December 7th is a memorial day in our country’s history. In 2011, that date stamped in our passports will remind us of a wonderful trip to Argentina.
The song, “Don’t Cry for Me Argentina,” whistled through my mind during the airplane boarding process for the nine hour flight to Buenos Aires. A scheduled concert at the Coliseo Theater in “The Paris of South America” was bringing us to our next adventure.
Fernando and Jorge guided us from the airport terminal to the cars waiting for us in the bright South American summer morning. My sleepy eyes were drinking in the scenery during the drive into Buenos Aires to The Sofitel hotel. The palatial architecture gracing the wide boulevards reflects a strong European influence. The city streets are like so many we navigate throughout various continents. The amazing similarity of our world’s cities is very evident in city traffic.
Our early arrival, a week before the concert, provided the opportunity for Roger to talk to reporters, visit radio studios and perform on local TV shows. It was exciting to be living in this vibrant city for a week.
Fernando and Jorge wanted us to experience the excitement of their city. We ate at gourmet restaurants, visited the amazing Opera House and listened to a famous Tango singer. We always thought “Tango” was just a dance, but the lyrics are as passionate as the dance.
Saturday, December 10th, Christina Fernandez, the first female elected president for two terms, was being inaugurated. Friday night, I told Fernando and Jorge that I have never been in Washington DC for an inauguration. I didn’t want to miss this opportunity to take part in their inaugural festivities with the people on the streets. They looked alarmed. I noticed their dismay. I quickly told them, “Oh its okay. You don’t have to take us. We’ll just catch a bus.” They quickly told us what time they would pick us up for the inauguration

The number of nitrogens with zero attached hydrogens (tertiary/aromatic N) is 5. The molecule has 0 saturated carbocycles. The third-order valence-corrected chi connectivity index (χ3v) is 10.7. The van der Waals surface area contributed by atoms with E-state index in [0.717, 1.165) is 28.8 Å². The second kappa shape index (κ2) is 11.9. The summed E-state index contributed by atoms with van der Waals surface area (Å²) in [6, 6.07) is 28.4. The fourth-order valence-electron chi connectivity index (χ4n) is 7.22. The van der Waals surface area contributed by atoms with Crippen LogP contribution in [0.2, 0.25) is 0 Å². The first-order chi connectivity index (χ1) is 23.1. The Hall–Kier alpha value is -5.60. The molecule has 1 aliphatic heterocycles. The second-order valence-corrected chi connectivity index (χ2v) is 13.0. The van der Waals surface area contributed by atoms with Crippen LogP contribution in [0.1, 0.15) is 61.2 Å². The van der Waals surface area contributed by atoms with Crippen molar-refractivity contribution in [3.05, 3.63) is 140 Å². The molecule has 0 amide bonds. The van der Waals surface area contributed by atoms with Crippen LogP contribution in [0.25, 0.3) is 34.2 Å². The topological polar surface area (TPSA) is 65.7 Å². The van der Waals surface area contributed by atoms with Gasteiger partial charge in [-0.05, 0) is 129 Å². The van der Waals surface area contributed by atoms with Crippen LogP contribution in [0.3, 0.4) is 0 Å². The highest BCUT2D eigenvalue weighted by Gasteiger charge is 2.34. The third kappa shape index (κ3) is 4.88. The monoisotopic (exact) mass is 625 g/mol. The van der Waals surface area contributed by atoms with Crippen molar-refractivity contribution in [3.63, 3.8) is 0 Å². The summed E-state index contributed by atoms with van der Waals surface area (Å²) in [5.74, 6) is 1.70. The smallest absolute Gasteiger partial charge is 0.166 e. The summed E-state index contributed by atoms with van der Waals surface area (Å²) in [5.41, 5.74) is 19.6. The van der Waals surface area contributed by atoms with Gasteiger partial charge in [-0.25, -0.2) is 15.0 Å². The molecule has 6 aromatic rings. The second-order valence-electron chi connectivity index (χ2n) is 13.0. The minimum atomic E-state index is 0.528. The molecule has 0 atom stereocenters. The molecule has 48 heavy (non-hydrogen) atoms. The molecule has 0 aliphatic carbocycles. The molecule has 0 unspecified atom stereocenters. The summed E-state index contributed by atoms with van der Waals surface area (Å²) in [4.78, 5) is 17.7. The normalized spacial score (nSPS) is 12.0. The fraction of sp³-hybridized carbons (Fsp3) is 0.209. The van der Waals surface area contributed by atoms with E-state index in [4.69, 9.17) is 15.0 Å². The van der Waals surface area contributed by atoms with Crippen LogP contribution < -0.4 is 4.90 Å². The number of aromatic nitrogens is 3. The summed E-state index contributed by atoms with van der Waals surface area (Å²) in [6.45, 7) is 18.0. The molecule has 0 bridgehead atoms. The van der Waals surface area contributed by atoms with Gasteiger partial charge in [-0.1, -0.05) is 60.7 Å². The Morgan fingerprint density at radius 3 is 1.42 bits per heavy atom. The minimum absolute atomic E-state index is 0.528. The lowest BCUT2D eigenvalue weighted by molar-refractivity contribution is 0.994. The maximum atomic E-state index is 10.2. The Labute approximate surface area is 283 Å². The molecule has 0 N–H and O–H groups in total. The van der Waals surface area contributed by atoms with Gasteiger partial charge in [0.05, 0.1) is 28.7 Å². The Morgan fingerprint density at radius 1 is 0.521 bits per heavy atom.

Inauguration morning, they didn’t want to drive to the “pink palace” because they were sure the streets would be packed with celebrating folks, but a common occurrence kept the streets almost empty…the bus drivers went on strike. Traffic in Buenos Aires can be backed up for hours when the many “worker strikes” take place. That was the biggest complaint we heard about this beautiful city.
We walked the near empty streets, listened to the bands playing but never saw Christina come out to the porch where the beautiful Eva Peron stood wooing the masses..
The heat of the day moved us to the famous Café Tortoni for a refreshing respite with a very entertaining waiter.
On Sunday, we enjoyed a family cook out at Fernando’s house. Charlie Garcia, an Argentine rock pioneer, joined Roger serenading the guests in an impromptu sing along. Roger asked Charlie to join him on the Colisieo stage to perform songs from “The Sweetheart of the Rodeo.”
The Colisieo theater is beautiful. The audience was overwhelming and joyful. “The Paris of South America” is vibrant with art, music, dance and wonderful food. Parting a lovely city and new friends is always a sweet sorrow. While waiting to board the plane to take us home, a lady approached Roger and thanked him for the wonderful concert. She and her husband detoured to Buenos Aires when they heard Roger was performing. Music does make the world smaller.